Conform to what we would expect if it is performing some adaptive function.


    Effects on survival and reproduction of variations in the trait of interest.

    Aren’t these two basically the same thing?

    • Posted August 13, 2009 at 9:27 pm | Permalink

      The difference is that the first sort involves design considerations only, while the third involves actual measurement of survival and reproduction (‘fitness’ in the technical sense). As an example, I could hypothesize, on the basis of background color matching, that the white color of the winter coat of short-tailed weasels (Mustela erminea)is an adaptation for crypsis in its snowy environment. This is evidence of the first sort. If I now measure the survival and reproduction of brown vs. white weasels in winter (this would require some way of getting brown weasels, either by experimentally altering white ones to brown, or obtaining naturally occurring brown ones), this would be evidence of the third sort. If the white ones did better, this would support that their white color is an adaptation for crypsis.


      • NewEnglandBob
        Posted August 14, 2009 at 4:05 am | Permalink


  2. Posted August 13, 2009 at 1:43 pm | Permalink

    The unified explanation that Darwin provided for these phenomena was descent with modification: the similarities were due to inheritance from a common ancestor (i.e. descent), while adaptation arose from the process of modification (i.e. natural selection).

    As important in the battles over science vs. anti-science is that there was nothing new about such explanations, just in the application of this through time.

    In a sense, this is just an application of organisms “reproducing after their kind.” Similar animals are similar because they share the same ancestors, so that red roosters have sons who are red (usually, though genetics is complicated by factors like recessive genes).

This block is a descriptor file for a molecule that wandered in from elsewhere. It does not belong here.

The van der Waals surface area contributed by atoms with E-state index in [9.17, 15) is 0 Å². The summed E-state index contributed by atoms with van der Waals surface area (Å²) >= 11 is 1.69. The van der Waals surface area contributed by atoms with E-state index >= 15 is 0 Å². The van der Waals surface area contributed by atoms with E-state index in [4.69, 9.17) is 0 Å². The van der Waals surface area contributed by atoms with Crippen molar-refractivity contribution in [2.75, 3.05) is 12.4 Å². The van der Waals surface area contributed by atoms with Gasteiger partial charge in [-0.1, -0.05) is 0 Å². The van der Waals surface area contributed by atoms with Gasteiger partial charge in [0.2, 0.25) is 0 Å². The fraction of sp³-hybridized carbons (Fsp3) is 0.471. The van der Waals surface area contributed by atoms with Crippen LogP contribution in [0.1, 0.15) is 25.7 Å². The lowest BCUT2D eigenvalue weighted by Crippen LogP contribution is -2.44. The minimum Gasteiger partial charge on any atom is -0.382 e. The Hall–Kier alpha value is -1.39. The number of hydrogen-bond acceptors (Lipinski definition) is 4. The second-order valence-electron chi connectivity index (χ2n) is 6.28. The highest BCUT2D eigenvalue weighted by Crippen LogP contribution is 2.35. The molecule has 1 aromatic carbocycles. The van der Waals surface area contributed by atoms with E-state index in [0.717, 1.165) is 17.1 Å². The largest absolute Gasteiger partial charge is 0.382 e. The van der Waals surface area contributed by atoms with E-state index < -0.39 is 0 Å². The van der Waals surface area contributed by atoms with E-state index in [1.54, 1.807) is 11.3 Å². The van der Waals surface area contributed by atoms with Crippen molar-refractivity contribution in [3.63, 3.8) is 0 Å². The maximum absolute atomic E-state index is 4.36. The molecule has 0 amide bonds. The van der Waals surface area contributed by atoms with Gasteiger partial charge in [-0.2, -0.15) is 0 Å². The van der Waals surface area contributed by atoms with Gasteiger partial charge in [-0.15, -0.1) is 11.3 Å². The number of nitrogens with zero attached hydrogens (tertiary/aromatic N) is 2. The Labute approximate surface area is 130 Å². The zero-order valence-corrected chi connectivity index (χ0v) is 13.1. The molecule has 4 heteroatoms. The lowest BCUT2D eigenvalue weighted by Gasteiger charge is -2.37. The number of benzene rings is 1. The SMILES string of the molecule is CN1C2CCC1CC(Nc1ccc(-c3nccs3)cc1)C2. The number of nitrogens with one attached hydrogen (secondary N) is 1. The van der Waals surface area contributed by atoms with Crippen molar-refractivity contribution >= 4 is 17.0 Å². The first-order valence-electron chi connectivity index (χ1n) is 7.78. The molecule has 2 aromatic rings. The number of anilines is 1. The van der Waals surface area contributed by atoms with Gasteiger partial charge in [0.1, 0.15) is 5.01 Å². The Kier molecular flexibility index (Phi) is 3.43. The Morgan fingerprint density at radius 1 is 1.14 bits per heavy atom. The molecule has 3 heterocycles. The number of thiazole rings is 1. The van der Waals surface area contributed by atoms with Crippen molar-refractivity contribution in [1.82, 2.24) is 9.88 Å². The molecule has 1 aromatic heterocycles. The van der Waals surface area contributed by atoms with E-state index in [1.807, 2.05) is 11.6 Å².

Your creationist believes that similar traits come from common ancestry, and mostly did so in Darwin’s time. Extending this principle down through time appears the most sensible course available, at least once the source of difference is also accounted for (today, through mutations).

    By analogy, much the same is true for languages and texts as well. Commonalities are explained through common ancestry (including horizontal transmission where appropriate), and copyright violations are decided based on the principles used by evolution.

    Then we get creationism/ID, and all of a sudden commonality means nothing, even when it explains what are weird adaptations by design principles (sure, a “designer” will choose a terrestrial leg to change into bat wings, rather than pterodactyl or bird wings). If you’re Behe, though apparently ancestry is the cause, which is just as miraculous as all of the transformations, since there is absolutely no reason for any “designer” to follow evolutionary constraints–it’s as if someone is sure that the similarities between the Biblical flood story and those of Babylonians and others were due to god’s intervention, rather than to common ancestry of the texts.

    Which means that it’s the anti-evolutionists who either deny the ancient observation that similarities are due to common ancestry, or who make god into the magical agent who chooses both to conserve the past however idiotically, or to change things without precedent.